A child’s ability to read and write has a profound impact on their future success and wellbeing – but not everyone is getting the help they need to master these basic skills.
Lots of kids are struggling to learn in overcrowded classrooms, live a transient lifestyle or simply aren’t encouraged to read or write at home. That’s where private tutors like Angela Gunn step in.
“One-on-one tuition gives them that support they can’t get at home or in school and it makes a massive difference,” she explains.
“We make it quite holistic and introduce kids to new ideas and teach them how to think critically. I’m not criticising our schools; they do a tough job in difficult circumstances. But the reality is they can’t provide some things for some students and that’s where we can help.”
Raising The Standard
Angela launched Rotorua tutoring business In2Learning five years ago and now helps approximately 100 students each term with reading, writing and maths. But there’s a special group of kids she’s particularly excited to work with – those whose parents can’t afford to pay the full cost of private tuition themselves.
“The economic situation has changed in New Zealand. A lot of people have less disposable income now so even though they want to do the right thing for their kids they just can’t afford private tuition fees.”
To solve this problem, Angela’s Spirit of Excellence Education Trust launched an initiative called “Raising the Standard” in 2015. Children who are working below average levels in Rotorua classrooms are given a heavily subsidised one hour lesson each week.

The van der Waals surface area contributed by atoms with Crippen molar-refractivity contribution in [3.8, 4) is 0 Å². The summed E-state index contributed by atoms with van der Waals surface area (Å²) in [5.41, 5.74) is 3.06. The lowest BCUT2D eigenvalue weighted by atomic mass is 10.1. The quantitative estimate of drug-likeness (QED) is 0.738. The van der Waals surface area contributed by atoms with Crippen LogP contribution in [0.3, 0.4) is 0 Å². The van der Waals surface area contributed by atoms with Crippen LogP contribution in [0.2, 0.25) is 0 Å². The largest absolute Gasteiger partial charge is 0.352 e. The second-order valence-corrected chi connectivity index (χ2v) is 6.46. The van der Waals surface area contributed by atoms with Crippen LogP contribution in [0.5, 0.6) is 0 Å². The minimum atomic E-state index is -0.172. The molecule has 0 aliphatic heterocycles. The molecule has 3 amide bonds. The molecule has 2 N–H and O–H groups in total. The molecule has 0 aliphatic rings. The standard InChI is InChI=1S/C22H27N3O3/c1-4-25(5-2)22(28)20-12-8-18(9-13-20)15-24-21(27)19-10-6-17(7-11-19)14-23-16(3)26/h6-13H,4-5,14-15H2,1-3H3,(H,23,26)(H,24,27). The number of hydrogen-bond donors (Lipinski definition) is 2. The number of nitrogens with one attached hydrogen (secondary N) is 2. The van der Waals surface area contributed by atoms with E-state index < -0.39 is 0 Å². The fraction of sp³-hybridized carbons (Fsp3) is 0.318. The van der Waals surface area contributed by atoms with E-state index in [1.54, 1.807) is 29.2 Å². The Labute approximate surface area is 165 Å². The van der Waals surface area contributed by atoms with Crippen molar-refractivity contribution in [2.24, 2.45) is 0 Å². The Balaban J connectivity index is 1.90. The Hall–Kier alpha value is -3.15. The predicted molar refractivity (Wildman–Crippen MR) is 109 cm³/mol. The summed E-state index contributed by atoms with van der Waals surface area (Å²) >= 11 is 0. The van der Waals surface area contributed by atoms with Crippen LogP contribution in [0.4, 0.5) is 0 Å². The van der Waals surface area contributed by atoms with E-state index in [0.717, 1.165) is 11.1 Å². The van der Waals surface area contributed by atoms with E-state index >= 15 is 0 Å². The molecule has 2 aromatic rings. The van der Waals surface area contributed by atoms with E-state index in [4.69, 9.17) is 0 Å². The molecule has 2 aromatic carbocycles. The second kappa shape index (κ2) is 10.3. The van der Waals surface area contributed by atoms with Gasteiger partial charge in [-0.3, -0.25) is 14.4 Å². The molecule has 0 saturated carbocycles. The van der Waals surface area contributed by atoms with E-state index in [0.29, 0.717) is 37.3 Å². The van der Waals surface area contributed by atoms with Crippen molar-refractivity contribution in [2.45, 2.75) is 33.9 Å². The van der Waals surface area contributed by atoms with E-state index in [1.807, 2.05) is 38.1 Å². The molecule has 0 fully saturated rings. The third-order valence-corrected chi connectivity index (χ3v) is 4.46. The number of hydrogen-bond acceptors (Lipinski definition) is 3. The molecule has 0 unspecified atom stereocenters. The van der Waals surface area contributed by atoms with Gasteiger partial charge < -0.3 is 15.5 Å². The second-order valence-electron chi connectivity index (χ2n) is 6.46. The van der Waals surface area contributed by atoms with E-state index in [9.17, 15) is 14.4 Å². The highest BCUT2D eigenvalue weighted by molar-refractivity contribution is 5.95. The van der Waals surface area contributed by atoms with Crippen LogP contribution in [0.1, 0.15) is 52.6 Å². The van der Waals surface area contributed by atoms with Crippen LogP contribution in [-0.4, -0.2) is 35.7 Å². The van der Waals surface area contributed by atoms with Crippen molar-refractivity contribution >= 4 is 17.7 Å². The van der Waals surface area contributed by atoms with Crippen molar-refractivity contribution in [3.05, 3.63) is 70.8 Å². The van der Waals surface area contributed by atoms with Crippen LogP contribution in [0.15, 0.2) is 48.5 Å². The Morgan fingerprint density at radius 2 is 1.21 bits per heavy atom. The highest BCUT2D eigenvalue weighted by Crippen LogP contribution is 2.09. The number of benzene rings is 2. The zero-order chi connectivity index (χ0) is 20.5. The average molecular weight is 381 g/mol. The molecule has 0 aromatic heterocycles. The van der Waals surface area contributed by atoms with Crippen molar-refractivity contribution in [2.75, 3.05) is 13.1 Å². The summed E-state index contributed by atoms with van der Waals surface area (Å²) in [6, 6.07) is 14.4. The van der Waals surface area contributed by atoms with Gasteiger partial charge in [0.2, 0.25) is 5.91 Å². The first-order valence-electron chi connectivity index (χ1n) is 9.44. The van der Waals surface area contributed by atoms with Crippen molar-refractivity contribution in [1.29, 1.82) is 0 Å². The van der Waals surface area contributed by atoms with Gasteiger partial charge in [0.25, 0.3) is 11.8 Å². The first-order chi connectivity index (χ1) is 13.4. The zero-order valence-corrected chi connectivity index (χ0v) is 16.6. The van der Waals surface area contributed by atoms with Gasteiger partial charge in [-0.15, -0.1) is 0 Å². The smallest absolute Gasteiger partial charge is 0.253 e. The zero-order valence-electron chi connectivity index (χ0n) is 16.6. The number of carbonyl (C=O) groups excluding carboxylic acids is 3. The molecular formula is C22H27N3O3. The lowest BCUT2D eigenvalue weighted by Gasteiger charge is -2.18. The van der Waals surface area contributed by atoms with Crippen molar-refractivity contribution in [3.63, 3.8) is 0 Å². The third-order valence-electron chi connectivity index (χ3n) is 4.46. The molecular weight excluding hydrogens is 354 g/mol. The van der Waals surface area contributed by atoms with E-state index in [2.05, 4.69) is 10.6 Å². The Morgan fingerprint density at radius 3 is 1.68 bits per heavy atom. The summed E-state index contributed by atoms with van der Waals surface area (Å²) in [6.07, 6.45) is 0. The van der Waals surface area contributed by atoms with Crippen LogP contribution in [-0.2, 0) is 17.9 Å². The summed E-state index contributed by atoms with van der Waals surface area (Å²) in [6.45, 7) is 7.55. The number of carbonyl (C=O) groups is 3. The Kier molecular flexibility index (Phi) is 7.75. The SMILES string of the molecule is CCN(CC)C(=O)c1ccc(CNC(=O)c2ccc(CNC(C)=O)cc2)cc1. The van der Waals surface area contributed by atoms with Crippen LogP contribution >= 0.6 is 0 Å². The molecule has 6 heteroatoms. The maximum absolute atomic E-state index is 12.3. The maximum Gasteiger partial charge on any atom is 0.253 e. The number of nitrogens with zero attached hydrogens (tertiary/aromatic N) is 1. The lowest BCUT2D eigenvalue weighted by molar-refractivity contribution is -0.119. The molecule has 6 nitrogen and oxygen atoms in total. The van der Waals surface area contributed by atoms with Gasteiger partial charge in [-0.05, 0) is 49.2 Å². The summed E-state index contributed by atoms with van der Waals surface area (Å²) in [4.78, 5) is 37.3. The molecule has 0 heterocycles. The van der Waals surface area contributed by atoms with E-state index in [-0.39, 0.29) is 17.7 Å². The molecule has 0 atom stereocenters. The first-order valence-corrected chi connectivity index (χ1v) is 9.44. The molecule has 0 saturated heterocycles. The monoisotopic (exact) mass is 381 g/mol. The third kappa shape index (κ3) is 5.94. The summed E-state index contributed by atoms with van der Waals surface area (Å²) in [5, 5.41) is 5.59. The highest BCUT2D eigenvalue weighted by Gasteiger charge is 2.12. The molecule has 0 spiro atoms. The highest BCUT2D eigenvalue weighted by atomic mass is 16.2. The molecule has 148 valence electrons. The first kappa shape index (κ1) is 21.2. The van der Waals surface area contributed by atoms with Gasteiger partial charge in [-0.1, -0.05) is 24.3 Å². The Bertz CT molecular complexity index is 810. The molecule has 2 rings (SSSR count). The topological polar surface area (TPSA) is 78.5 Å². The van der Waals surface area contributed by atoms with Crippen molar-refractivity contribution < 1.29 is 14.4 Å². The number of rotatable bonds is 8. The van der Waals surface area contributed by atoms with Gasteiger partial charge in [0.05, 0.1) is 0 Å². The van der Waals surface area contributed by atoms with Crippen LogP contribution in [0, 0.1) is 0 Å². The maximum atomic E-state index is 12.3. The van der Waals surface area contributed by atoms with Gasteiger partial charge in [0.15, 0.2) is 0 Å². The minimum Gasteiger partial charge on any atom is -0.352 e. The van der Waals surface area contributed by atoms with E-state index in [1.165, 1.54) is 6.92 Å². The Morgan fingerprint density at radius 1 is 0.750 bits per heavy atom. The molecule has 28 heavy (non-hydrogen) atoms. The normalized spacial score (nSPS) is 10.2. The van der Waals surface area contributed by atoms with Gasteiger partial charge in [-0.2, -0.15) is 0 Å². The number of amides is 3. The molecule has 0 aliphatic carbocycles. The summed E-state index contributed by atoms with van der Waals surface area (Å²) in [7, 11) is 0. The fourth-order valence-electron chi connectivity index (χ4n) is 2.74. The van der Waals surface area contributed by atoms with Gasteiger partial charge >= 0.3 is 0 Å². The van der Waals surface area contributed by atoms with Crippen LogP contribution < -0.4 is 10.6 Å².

In Terms 2 and 3 this year, 20 students between Years 1- 8 will benefit thanks to a $10,000 grant from BayTrust.
“We’re just really rapt and very grateful that we can use this money to help people in the community,” Angela says. “It’s just another way we can reach kids who wouldn’t normally be helped. It provides them with an opportunity they may not have got.”
Based on past results, Angela says students who receive tuition through ‘Raising the Standard’ gain on average a whole year level in their maths and two years in their reading comprehension.
To qualify this year, families must commit to their child attending every week for 20 weeks and must make a small financial contribution themselves. “The money the parents pay, that all goes towards helping another child.”
The cost of not helping children learn to read and write properly while they’re young is enormous.
Angela believes up to 40 per cent of adults now suffer from ‘functional illiteracy’, meaning they don’t have the basic literacy and numeracy skills required to cope in the modern workplace.
“That has huge implications not just for our economy but for people’s wellbeing. When you don’t have those skills, how do you access the help you need in education or health or anything when you don’t have those skills to navigate through life?”
She believes New Zealand needs to re-examine the education system and how children are being taught. “Maths, in particular, we don’t teach very well in this country. We also really need to look at the quality of who we’re getting to teach our kids. In Finland, teachers are very well paid and only the top 10 per cent of graduates can enter that profession.”
While the current gaps are due to a combination of factors, Angela believes early intervention is the key to ensuring everyone has an equal opportunity to thrive.
“Because of a range of circumstances, often beyond their control, some people simply can’t get access to their ‘piece of the pie’ because they struggle to read or write. When individuals do well, society and our economy does well.
“I passionately believe that sound literacy and numeracy skills are fundamental to helping achieve success in the modern world.”